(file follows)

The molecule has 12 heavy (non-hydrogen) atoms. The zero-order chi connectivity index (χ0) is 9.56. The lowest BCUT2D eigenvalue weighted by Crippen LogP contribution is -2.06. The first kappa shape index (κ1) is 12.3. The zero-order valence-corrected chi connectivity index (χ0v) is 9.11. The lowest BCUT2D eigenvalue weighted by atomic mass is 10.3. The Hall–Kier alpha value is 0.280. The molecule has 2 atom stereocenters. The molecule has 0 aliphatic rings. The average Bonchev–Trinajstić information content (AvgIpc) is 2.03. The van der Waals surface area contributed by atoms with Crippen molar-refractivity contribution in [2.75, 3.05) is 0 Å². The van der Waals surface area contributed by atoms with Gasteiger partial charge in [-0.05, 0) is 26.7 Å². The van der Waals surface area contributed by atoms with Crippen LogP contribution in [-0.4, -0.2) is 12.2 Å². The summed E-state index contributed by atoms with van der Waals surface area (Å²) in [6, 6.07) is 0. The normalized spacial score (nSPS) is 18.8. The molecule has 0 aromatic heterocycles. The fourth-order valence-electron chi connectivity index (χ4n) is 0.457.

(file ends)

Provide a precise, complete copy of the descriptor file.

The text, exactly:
The molecule has 12 heavy (non-hydrogen) atoms. The zero-order chi connectivity index (χ0) is 9.56. The lowest BCUT2D eigenvalue weighted by Crippen LogP contribution is -2.06. The first kappa shape index (κ1) is 12.3. The zero-order valence-corrected chi connectivity index (χ0v) is 9.11. The lowest BCUT2D eigenvalue weighted by atomic mass is 10.3. The Hall–Kier alpha value is 0.280. The molecule has 2 atom stereocenters. The molecule has 0 aliphatic rings. The average Bonchev–Trinajstić information content (AvgIpc) is 2.03. The van der Waals surface area contributed by atoms with Crippen molar-refractivity contribution in [2.75, 3.05) is 0 Å². The van der Waals surface area contributed by atoms with Gasteiger partial charge in [-0.05, 0) is 26.7 Å². The van der Waals surface area contributed by atoms with Crippen LogP contribution in [-0.4, -0.2) is 12.2 Å². The summed E-state index contributed by atoms with van der Waals surface area (Å²) in [6, 6.07) is 0. The normalized spacial score (nSPS) is 18.8. The molecule has 0 aromatic heterocycles. The fourth-order valence-electron chi connectivity index (χ4n) is 0.457.